• Listen to some e-books. Many titles are available; there’s something for everyone.
  • Netflix still offers DVDs by mail for around $10 per month.

Online options

Your online options for entertainment are numerous and varied. They can be free or cost as much as a cable bill with premium add-on channels.

YouTube offers an almost unlimited number of music videos, live music performances, skits, short films, lessons on all kinds of hobbies, how-to guides for DIY projects and many more.

Social media sites like Facebook, Twitter, Snapchat and Reddit have plenty of content from all over the world as well as live interaction between members.

Subscription services

Netflix is currently the king of streaming sites. For $10 per month, viewers can choose from a huge library of studio films and Netflix originals, which have become good enough to win Oscars for the network. About 60% of Americans are streaming, and Netflix is by far the main source.

Amazon Prime members can watch new and old films and TV programs in the Prime Video area. Premium add-on channels are also available for $5 to $10 per month, including HBO, CineMax, Showtime and others.

Hulu, Crackle, Sling and other sites offer vintage TV programming and movies as well as reruns of current shows.

For sports programming, the various leagues have gameday packages available for regional teams. Some teams even have their own networks to broadcast games that aren’t being shown on network TV. FuboTV provides various a la carte packages for NFL, NBA, MLB, MLS and some of the popular cable channels like FX, AMC and FOX Sports. Channels can be purchased singly or in packages you design.

Individual channels like FX, HBO, CineMax and Showtime have their own subscription streaming services. Disney is going to start one as well.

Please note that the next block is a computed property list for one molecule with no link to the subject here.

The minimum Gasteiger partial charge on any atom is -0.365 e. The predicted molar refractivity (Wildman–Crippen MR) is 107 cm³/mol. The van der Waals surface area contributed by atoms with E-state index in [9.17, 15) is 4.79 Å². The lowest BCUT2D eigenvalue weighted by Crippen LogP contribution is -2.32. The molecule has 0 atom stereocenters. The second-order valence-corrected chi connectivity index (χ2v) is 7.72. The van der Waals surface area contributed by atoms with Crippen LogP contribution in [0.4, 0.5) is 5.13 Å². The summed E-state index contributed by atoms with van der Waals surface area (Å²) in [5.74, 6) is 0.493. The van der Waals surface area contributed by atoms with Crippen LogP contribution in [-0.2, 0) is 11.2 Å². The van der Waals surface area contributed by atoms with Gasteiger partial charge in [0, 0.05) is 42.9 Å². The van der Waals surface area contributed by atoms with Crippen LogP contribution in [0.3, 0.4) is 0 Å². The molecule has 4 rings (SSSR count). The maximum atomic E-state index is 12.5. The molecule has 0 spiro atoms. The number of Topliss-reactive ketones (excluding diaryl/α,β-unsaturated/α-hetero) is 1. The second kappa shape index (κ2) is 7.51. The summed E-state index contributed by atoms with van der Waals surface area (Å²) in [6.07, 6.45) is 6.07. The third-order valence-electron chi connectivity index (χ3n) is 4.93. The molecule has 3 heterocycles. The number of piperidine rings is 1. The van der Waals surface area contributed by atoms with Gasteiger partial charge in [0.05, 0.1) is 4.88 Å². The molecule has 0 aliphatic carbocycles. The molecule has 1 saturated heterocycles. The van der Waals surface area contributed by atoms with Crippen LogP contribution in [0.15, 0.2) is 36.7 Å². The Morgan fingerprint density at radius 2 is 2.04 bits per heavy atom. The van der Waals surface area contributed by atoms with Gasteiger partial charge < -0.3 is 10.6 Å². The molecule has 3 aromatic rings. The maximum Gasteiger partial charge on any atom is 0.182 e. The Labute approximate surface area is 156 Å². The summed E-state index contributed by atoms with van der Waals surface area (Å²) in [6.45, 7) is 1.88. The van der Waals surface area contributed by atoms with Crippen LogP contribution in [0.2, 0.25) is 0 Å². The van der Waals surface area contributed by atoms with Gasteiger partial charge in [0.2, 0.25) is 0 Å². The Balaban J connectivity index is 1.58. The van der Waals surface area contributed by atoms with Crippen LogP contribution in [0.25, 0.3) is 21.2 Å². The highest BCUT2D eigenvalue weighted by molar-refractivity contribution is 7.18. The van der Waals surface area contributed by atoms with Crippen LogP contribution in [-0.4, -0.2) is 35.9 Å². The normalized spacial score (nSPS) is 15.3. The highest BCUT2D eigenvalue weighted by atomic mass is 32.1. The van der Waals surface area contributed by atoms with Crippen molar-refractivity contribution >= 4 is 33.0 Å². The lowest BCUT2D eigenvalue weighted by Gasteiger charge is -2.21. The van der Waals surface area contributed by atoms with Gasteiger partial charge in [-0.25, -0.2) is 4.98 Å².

Acorn TV features British, European and Australian TV shows and films, including high-quality programming from the BBC.

You may not be able to head down to the local Blockbuster store any longer, but even the father of all DVD rental stores has an online service that streams films.

Options Other than TV

Even if your goal in life is to be a couch potato, other entertainment alternatives can be enjoyed on or off the couch, recliner or bed.

Online interactive multi-player gaming is very popular. Video game releases rival major studio film debuts in terms of sales and number of participants. That many people can’t all be wrong. Maybe gaming can be your new hobby.

Read books, comics and magazines for entertainment and knowledge. It’s always good to invest a little time into your personal development.

You’ll find that you have more free time to pursue a hobby if you aren’t watching TV all the time. Write a book, learn to play a musical instrument, paint, exercise or walk your dog. Do something you enjoy.

It’s nice to come home from a hard day at work, sit in your favorite spot and click the remote. You know the schedule, the channel lineup. Take charge of your own entertainment. Cut the cord and set yourself free.